The approaches managers use to manage the issues influencing workers crossways the supply chain includes investing in worker development, having an effective supply chain, and adapting to new technologies. Employee development involves mentoring, rotating, coaching, and training workers through different training and assignments depending on the scenario modeling (Aletaiby et al., 2017). All these enable workers to comprehend how they should address the issues and how they impact their workplace. Continuous improvement ensures managers evaluate and monitor the well-being of workers often.

How Organizations Could Approach Worker’s Needs

To approach the needs of workers, an organization needs to be fair, maintain the safety of workers, maintain welcoming company culture, provide development and personalize worker needs since every worker has a different urge for needs. Disbursing competitive financial compensations ensures the physiological part of workers is fully satisfied (Aletaiby et al., 2017). Organizations should offer comprehensive advantages to workers to gratify their safety requirements. Creating a welcoming culture ensures the employees meet their belonging needs (romantic relationships, family, social integration, and friendship).

Management of Workers in A Developed and A Developing Country

Managing employees in developing countries entails managing their diversity dynamics and complexity, accommodating different stakeholders, motivating workers, and assessing their performance. In contrast, management of workers in developed countries entails imparting knowledge and training employees, succession procedure training, involving employees in decision making, motivating them, and responding to their feedback. Among the similarities of developing and developed countries’ management is that both countries encourage employees to enhance their productivity and train their workers before allocating them jobs.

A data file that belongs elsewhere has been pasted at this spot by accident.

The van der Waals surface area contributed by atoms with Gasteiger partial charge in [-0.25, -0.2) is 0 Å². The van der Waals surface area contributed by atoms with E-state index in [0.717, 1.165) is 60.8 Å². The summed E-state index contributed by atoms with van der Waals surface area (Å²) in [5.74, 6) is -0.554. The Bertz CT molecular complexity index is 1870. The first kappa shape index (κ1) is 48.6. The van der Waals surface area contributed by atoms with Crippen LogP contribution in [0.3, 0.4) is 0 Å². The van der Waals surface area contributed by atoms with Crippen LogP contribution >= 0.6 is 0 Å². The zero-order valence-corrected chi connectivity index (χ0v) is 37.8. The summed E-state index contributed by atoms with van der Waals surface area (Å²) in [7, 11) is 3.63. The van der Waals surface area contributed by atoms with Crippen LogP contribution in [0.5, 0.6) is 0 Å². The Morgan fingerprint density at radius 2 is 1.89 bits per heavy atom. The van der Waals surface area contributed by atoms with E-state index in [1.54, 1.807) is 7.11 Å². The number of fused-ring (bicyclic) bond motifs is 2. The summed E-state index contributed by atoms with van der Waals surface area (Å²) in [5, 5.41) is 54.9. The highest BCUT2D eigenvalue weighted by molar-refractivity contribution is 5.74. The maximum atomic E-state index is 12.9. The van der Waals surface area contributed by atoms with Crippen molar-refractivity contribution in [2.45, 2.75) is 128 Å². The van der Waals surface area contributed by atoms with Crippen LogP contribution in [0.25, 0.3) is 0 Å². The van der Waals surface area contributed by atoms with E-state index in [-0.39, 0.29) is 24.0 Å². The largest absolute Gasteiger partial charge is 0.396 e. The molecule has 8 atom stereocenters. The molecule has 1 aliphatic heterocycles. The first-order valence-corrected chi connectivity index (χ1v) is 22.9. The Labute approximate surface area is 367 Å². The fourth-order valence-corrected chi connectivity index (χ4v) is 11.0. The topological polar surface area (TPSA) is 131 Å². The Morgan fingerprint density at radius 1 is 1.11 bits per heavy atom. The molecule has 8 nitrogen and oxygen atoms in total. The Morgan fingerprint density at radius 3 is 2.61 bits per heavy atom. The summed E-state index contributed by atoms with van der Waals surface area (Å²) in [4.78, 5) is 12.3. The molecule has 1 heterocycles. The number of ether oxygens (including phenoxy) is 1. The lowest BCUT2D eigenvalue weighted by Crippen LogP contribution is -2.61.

Precisely, having a good regional history ensures more business chances, low market costs, attracts more labor, promotes good labor relations, and attracts more customers. An organization with better characteristics enhances its success by ensuring they meet employee and customer requirements. Ignoring worker needs may contribute to the failure of a business since there will be a shortage of revenues as a result of dissatisfied customers who will no longer return to promote the company. Improving the management of the supply chain returns provides more returns since shipping is optimal. Organizations should ensure employee needs are met by giving employees enough time to socialize and listen to their suggestions or feedback.


Afsar, B., Al-Ghazali, B.M., Cheema, S. and Javed, F. (2021). “Cultural intelligence and innovative work behavior: The role of work engagement and interpersonal trust“. European Journal of Innovation Management, 24(4), 1082-1109. Web.

Aletaiby, A., Kulatunga, U., & Pathirage, C. (2017). Key success factors of total quality management and employee’s performance in the Iraqi oil industry. In 13th IPGRC 2017 Full Conference Proceedings (pp. 668-679). The University of Salford. Web.

De Clercq, D., Haq, I. U., Azeem, M. U., & Ahmad, H. N. (2019). The relationship between workplace incivility and helping behavior: Roles of job dissatisfaction and political skill. The Journal of Psychology, 153(5), 507-527. Web.

Nolan, J., & Bott, G. (2018). Global supply chains and human rights: Spotlight on forced labor and modern slavery practices. Australian Journal of Human Rights, 24(1), 44-69. Web.